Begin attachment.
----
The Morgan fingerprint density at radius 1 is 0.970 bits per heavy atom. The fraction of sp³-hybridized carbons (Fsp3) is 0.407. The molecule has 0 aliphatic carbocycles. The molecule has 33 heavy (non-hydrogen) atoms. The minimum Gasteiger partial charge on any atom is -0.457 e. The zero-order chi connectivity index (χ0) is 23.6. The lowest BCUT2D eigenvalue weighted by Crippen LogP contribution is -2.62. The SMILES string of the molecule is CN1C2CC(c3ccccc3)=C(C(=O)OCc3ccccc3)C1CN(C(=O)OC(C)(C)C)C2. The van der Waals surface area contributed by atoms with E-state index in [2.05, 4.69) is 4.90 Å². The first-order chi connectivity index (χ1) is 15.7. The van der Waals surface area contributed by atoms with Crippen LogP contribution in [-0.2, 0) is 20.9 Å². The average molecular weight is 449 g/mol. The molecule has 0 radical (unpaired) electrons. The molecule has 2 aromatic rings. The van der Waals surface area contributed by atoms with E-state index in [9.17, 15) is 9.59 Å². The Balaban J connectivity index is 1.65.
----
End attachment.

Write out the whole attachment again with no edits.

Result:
The Morgan fingerprint density at radius 1 is 0.970 bits per heavy atom. The fraction of sp³-hybridized carbons (Fsp3) is 0.407. The molecule has 0 aliphatic carbocycles. The molecule has 33 heavy (non-hydrogen) atoms. The minimum Gasteiger partial charge on any atom is -0.457 e. The zero-order chi connectivity index (χ0) is 23.6. The lowest BCUT2D eigenvalue weighted by Crippen LogP contribution is -2.62. The SMILES string of the molecule is CN1C2CC(c3ccccc3)=C(C(=O)OCc3ccccc3)C1CN(C(=O)OC(C)(C)C)C2. The van der Waals surface area contributed by atoms with E-state index in [2.05, 4.69) is 4.90 Å². The first-order chi connectivity index (χ1) is 15.7. The van der Waals surface area contributed by atoms with Crippen LogP contribution in [-0.2, 0) is 20.9 Å². The average molecular weight is 449 g/mol. The molecule has 0 radical (unpaired) electrons. The molecule has 2 aromatic rings. The van der Waals surface area contributed by atoms with E-state index in [9.17, 15) is 9.59 Å². The Balaban J connectivity index is 1.65.